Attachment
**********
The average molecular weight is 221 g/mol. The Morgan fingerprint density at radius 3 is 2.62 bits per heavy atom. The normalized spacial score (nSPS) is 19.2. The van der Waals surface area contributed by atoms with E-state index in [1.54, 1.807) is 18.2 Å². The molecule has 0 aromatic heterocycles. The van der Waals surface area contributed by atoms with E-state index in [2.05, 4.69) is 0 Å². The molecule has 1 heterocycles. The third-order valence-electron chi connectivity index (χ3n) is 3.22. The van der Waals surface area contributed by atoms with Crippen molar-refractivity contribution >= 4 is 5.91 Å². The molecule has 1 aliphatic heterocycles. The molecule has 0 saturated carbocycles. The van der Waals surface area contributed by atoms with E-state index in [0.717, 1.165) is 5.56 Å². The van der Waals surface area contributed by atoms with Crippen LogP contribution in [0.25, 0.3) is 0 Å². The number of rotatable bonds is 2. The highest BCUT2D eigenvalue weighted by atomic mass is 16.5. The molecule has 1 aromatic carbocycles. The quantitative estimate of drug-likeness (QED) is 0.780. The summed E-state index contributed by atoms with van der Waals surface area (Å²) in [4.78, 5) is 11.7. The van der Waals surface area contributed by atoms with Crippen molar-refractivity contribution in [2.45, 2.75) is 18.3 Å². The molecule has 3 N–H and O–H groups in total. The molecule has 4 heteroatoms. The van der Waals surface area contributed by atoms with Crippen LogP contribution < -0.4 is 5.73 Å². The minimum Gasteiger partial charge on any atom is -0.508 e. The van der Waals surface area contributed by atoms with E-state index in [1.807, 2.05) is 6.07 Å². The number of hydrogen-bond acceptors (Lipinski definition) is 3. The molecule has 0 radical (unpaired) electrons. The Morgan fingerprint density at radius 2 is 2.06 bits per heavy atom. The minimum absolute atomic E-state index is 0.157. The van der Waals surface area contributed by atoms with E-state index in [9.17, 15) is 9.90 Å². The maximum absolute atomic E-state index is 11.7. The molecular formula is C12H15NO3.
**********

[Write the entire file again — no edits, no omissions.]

The average molecular weight is 221 g/mol. The Morgan fingerprint density at radius 3 is 2.62 bits per heavy atom. The normalized spacial score (nSPS) is 19.2. The van der Waals surface area contributed by atoms with E-state index in [1.54, 1.807) is 18.2 Å². The molecule has 0 aromatic heterocycles. The van der Waals surface area contributed by atoms with E-state index in [2.05, 4.69) is 0 Å². The molecule has 1 heterocycles. The third-order valence-electron chi connectivity index (χ3n) is 3.22. The van der Waals surface area contributed by atoms with Crippen molar-refractivity contribution >= 4 is 5.91 Å². The molecule has 1 aliphatic heterocycles. The molecule has 0 saturated carbocycles. The van der Waals surface area contributed by atoms with E-state index in [0.717, 1.165) is 5.56 Å². The van der Waals surface area contributed by atoms with Crippen LogP contribution in [0.25, 0.3) is 0 Å². The number of rotatable bonds is 2. The highest BCUT2D eigenvalue weighted by atomic mass is 16.5. The molecule has 1 aromatic carbocycles. The quantitative estimate of drug-likeness (QED) is 0.780. The summed E-state index contributed by atoms with van der Waals surface area (Å²) in [4.78, 5) is 11.7. The van der Waals surface area contributed by atoms with Crippen molar-refractivity contribution in [2.45, 2.75) is 18.3 Å². The molecule has 3 N–H and O–H groups in total. The molecule has 4 heteroatoms. The van der Waals surface area contributed by atoms with Crippen LogP contribution < -0.4 is 5.73 Å². The minimum Gasteiger partial charge on any atom is -0.508 e. The van der Waals surface area contributed by atoms with E-state index in [1.807, 2.05) is 6.07 Å². The number of hydrogen-bond acceptors (Lipinski definition) is 3. The molecule has 0 radical (unpaired) electrons. The Morgan fingerprint density at radius 2 is 2.06 bits per heavy atom. The minimum absolute atomic E-state index is 0.157. The van der Waals surface area contributed by atoms with E-state index in [9.17, 15) is 9.90 Å². The maximum absolute atomic E-state index is 11.7. The molecular formula is C12H15NO3.